By CAROL ROBIDOUX
Union Leader Correspondent
DERRY -- Seeing the forest for the trees, in the case of Derry’s downtown, means recognizing that despite a string of empty storefronts along the main drag, business is actually booming.
In the past year, some 36 businesses have either moved in to Derry or relocated from one spot to another, better, retail location in town, taking full advantage of a down economy and landlords willing to negotiate.
“Rents are so reasonable out there. Moving from this space to the Derry Meadows was a matter of pennies, and the square footage is almost double,” said Cindy Hoyt, owner of The People’s Barbershop, who is planning to move her shop 1.3 miles north once she makes settlement on her new space later this week.
“We’ve outgrown our location here. We need more parking, and we don’t have handicap access. Up at Derry Meadows, we’ll be near the movie theater. Everyone will have to drive by our front entrance at the end of the mall,” Hoyt said. “I’m so excited.
Her biggest problem was being limited in the number of barbers she could accommodate.
“On Saturdays I was doing 70 haircuts, but I could be doing 100 — except I had no place to put another chair. One of my customers asked me if I’d ever considered moving up by the Hannaford. I never in a million years thought I could afford to move. I was surprised, to say the least,” Hoyt said.
Her real estate broker, Ralph Valentine, said now is an ideal time for business owners to reevaluate where they are and where they might rather be. Despite a sputtering economy, there is a tangible increase in the volume of inquiries he’s getting from businesses, not just those looking to relocate within town like Hoyt, but from those looking to move their businesses from someplace else. “It’s not just because of the TIF district. People are just seeing Derry as a good place to do business. That’s what I’m seeing,” Valentine said.
He mentions another business that just moved its operations to town — Total Air Supply, a manufacturer that is consolidating businesses in Hooksett, Manchester and Nashua, and moving the operation to B Street, where the old Merrimack Valley Wood Products used to be.
Town Planning Director George Sioras says manufacturing operations bring more than hope to a dismal economy: They also bring jobs.
“That was huge, a great bit of news for Derry because, potentially, that’s 60 new hires,” Sioras said.
He ticks off a number of other new businesses that have come to town in the past year: three restaurants, including How’s Your Onion?, Two Guys Burgers and Fries, and Amphora, an authentic Green eatery; Sally Beauty Supply, which has also just set up shop in the Hood Plaza; an upscale consignment store is ready to launch on Linlew Road; Head Start has purchased the old CVS building on Crystal Avenue, which will also bring upwards of 75 jobs to town.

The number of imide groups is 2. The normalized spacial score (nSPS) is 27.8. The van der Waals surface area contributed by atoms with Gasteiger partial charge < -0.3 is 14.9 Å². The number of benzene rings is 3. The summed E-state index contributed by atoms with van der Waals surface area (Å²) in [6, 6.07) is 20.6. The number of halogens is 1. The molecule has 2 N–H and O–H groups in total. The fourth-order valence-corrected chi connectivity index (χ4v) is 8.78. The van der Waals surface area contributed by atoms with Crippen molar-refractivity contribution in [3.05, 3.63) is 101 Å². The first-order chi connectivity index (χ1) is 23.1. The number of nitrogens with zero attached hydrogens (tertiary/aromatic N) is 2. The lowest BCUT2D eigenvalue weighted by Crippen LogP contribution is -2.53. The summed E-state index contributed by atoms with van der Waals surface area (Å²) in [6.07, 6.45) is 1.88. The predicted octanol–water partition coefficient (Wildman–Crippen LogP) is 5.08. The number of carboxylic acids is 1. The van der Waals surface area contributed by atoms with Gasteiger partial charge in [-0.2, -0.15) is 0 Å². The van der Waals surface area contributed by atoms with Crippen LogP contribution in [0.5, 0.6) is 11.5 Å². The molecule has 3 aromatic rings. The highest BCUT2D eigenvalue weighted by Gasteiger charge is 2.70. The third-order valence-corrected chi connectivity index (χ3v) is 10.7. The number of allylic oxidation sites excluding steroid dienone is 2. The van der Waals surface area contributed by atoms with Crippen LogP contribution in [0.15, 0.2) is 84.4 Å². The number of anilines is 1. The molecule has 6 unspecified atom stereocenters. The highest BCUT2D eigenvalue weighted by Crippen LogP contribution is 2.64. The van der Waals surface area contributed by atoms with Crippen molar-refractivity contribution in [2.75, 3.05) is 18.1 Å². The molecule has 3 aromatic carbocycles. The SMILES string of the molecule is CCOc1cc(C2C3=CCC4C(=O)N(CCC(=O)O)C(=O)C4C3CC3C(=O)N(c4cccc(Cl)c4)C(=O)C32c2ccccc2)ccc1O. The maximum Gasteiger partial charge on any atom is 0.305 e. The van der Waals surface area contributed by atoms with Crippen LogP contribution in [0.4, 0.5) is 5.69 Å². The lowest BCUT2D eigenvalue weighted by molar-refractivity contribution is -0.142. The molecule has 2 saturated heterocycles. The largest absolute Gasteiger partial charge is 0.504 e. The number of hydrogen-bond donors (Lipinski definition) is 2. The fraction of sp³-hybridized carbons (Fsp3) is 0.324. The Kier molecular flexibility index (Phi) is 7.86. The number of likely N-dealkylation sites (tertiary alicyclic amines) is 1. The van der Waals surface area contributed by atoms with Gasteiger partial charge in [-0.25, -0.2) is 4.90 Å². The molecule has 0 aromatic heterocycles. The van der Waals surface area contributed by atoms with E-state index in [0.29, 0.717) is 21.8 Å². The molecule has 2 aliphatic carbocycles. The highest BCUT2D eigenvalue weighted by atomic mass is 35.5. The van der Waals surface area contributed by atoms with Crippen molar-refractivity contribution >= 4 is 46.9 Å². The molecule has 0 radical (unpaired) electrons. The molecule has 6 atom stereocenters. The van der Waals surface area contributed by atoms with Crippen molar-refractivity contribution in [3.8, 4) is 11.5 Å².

Another local manufacturer, Sanmina Corporation, has increased its employee base from 30 to 120 in the past two years.
“To me, that shows real signs that the economy is starting to pick up,” Sioras said. “What we hear is that it has a lot to do with our process. We try very hard to be business friendly, and I think that’s a big part of it.”
Certainly bringing more businesses to the downtown would make the signs of recovery even more obvious, but things are happening just below the surface there, too, and Sioras is confident that all the groundwork toward economic development will really begin to bear fruit over the next year or two.
“When you look at the downtown, it could be discouraging. But we now have Moving Derry Forward and the Downtown Committee dedicated to solving the puzzle of what it will take to bring businesses into the downtown,” Sioras said.
To that end, plans for a medical college are still on track, although the location is not settled yet, and Sioras has he’s heard that there are at least four or five parties interested in buying the old Depot Steakhouse when it hits the auction block later this month.
“I don’t know yet if it will be another restaurant, but it looks like something will be moving in there by summer,” Sioras said.
Meanwhile, Hoyt is looking forward to building a new barbershop from the ground up, fitting it with all new equipment and looking to add a few barbers to her operation.
“We’re looking to hire up to five more barbers over the next six months, barbers with unique cutting techniques, while staying old school . We have an old school policy in here,” said Hoyt, who learned just about everything she knows about the trade from her dad, Normand Longval, owner of Normand’s Family Haircare on Manchester’s West Side.
He learned the trade from his dad.
“I’ve been in this business for 44 years, and it’s a challenge. But under these circumstances, Cindy’s doing the right thing — expanding her business and drawing a new crowd,” said Longval.